Cancer in India: A Status Report

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    • Recently, a report by the American Cancer Society stated that Deaths due to cancer have declined by 33% in the United States since 1991.

    Key Points

    • US:
      • Declining number of deaths: 
        • This has translated into 3.8 million fewer deaths.
      • Reason of decline: 
        • Early detection, 
        • Lower rates of smoking,
        • Improvements in cancer treatment.
      • Types of cancer:
        • A steep reduction of 65% in the rates of cervical cancer in women in their early 20s between 2012 and 2019.
        • The first cohort to receive the human papillomavirus vaccine (HPV) vaccine. 
    • India: 
      • Rising cases and deaths: 
        • Trend in India is not even close to similar.
        • Even with improvements in treatment, both the incidence of cancer and mortality continue to rise in the country.

    Image Courtesy: IE 

    • Types of cancer:
      • The rates of cervical and smoking-related cancers have gone down in India as well. 
      • However, the incidence of lung and breast cancers has increased.
    • Trends: 
      • One in nine Indians will develop cancer during their lifetime.
      • One in 68 men will develop lung cancer
      • One in 29 women will develop breast cancer.
    • Women v/s men: 
      • The incidence of cancer is higher among women — 103.6 per 100,000 in 2020 compared to 94.1 among men. 
      • Among men, the most common cancers were of:
        • Lung, 
        • mouth, 
        • Prostate, 
        • Tongue, and 
        • stomach; 
      • For women, they were:
        • Breast, 
        • cervix, 
        • Ovary, 
        • Uterus, 
        • Lung.

    Why are some cancers on the decline and others continue to rise?

    • Decline: 
      • The incidence of cervical cancer has dropped in India over the last 50 years from 45 to 10 per 100,000 population. Its rates have declined because of later marriages, fewer children, better hygiene, and vaccination.
        • It can be prevented with HPV vaccination, with vaccines becoming cheaper, the government plans a campaign soon to fight it off completely.
      • The rates of tobacco-related cancers — oral, oesophageal — cancers are also coming down. 
        • This is largely due to tobacco laws that have brought down smoking in public places.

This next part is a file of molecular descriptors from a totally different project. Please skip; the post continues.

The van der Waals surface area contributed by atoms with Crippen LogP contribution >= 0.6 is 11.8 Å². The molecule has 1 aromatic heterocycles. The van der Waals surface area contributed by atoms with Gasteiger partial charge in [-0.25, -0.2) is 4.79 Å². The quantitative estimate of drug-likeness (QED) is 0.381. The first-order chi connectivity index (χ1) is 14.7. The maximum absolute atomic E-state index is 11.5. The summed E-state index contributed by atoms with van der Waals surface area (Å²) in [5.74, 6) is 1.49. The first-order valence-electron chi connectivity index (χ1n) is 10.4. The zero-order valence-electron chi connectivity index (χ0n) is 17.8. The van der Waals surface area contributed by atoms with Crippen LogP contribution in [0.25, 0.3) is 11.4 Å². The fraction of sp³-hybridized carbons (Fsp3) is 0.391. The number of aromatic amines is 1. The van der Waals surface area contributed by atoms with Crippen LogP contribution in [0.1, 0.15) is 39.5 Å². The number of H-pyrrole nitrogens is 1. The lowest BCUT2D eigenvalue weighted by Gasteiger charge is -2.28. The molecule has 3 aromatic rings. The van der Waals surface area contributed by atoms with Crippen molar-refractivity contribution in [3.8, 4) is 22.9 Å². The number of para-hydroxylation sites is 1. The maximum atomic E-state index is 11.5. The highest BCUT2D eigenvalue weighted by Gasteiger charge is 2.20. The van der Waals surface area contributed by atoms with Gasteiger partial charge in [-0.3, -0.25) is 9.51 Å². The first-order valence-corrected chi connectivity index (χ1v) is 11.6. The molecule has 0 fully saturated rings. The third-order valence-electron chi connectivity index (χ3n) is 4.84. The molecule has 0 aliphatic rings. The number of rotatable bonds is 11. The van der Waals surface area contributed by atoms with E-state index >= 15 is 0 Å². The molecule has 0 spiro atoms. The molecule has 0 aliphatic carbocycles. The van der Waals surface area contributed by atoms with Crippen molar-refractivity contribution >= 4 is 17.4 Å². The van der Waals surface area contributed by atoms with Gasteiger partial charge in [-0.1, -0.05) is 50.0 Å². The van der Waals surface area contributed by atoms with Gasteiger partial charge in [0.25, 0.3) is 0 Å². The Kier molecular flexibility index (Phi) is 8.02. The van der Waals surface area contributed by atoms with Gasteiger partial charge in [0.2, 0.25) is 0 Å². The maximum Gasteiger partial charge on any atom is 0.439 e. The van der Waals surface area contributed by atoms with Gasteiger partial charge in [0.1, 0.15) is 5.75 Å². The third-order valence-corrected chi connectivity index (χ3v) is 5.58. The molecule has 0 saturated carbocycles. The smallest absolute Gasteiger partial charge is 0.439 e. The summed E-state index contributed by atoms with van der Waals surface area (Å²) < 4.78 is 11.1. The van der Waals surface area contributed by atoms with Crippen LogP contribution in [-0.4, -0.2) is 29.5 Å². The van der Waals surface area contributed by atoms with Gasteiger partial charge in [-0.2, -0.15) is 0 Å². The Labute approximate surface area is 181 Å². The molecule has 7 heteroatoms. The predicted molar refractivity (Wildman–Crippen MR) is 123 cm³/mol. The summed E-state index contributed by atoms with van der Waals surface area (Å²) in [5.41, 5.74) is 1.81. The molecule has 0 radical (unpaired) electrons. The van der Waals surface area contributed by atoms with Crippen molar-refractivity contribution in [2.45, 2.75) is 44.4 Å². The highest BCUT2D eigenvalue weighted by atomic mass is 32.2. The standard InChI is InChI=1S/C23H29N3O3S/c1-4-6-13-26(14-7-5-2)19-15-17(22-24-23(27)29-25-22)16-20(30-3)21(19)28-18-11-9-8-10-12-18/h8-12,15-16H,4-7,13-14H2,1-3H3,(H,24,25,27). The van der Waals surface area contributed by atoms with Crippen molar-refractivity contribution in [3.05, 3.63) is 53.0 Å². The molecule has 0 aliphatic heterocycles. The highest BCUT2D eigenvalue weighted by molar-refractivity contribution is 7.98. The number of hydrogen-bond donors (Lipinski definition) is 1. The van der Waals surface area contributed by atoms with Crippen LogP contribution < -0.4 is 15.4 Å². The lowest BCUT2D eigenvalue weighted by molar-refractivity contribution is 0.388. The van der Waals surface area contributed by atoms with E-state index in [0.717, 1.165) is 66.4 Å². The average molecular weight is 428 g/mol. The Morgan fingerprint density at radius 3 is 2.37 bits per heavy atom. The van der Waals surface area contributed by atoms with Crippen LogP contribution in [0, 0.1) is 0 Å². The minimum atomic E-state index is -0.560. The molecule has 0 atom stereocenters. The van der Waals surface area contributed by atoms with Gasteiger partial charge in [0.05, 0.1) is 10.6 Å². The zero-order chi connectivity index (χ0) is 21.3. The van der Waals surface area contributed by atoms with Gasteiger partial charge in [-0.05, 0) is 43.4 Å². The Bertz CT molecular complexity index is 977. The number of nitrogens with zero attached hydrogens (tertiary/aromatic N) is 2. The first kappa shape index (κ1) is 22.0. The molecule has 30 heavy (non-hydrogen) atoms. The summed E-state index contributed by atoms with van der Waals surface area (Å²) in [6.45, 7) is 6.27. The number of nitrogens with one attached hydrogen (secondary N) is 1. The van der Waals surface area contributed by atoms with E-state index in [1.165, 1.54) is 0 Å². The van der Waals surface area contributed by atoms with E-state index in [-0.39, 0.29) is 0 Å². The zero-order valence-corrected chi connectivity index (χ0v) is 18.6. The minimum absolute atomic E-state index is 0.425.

• Rise: 
      • There is an increase in rates of breast cancer, especially in urban centres. Its rate has gone up because of the same reasons — later age of marriage, having the first child at a later age, not breastfeeding, and a high protein diet.
      • There is no specific intervention for breast cancers other than screening because what causes it is unknown.

    Improvements in Cancer Treatments and its Impact

    • The cure rate for various cancers is rising and the cases of people who have completely beaten cancer are also rising.
    • Types: 
      • The cure rate for pancreatic cancer has doubled from 3% 50 years ago to 6%. 
      • For prostate cancer, it has gone up from 60% to 100%. 
      • And for breast cancer it has improved from 50% to 90% with newer treatments.
    • Screening for the three most common types of cancer — breast, cervical, and oral — has already started through the government’s upgraded health and wellness centres. This, coupled with other government programmes, has meant people are reaching hospitals sooner.
      • Cervical, breast, and oral cancers account for 34% of cancers in India, so screening for them is good.
      • It has to be more focused in order to achieve mortality gains
      • Dual stain testing is the best tool for screening for cervical cancer, while a low-dose CT in those with a history of smoking is the best for lung cancer. 
      • Breast self-examination cannot be standard screening for breast cancer. 

    Way Ahead

    • Better screening and treatment centres are needed.
    • More comprehensive linkages between screening centres and hospitals are essential to reduce cancer mortality in the country.
    • In order to reduce mortality, it is important to ensure that people get diagnosed early on and receive timely treatment.
    • There are several programmes of the government that are working independently and in silos. They need to be coordinated so that once a person is screened, they do reach a hospital.
    • There must be many more cancer care facilities.

    Source: IE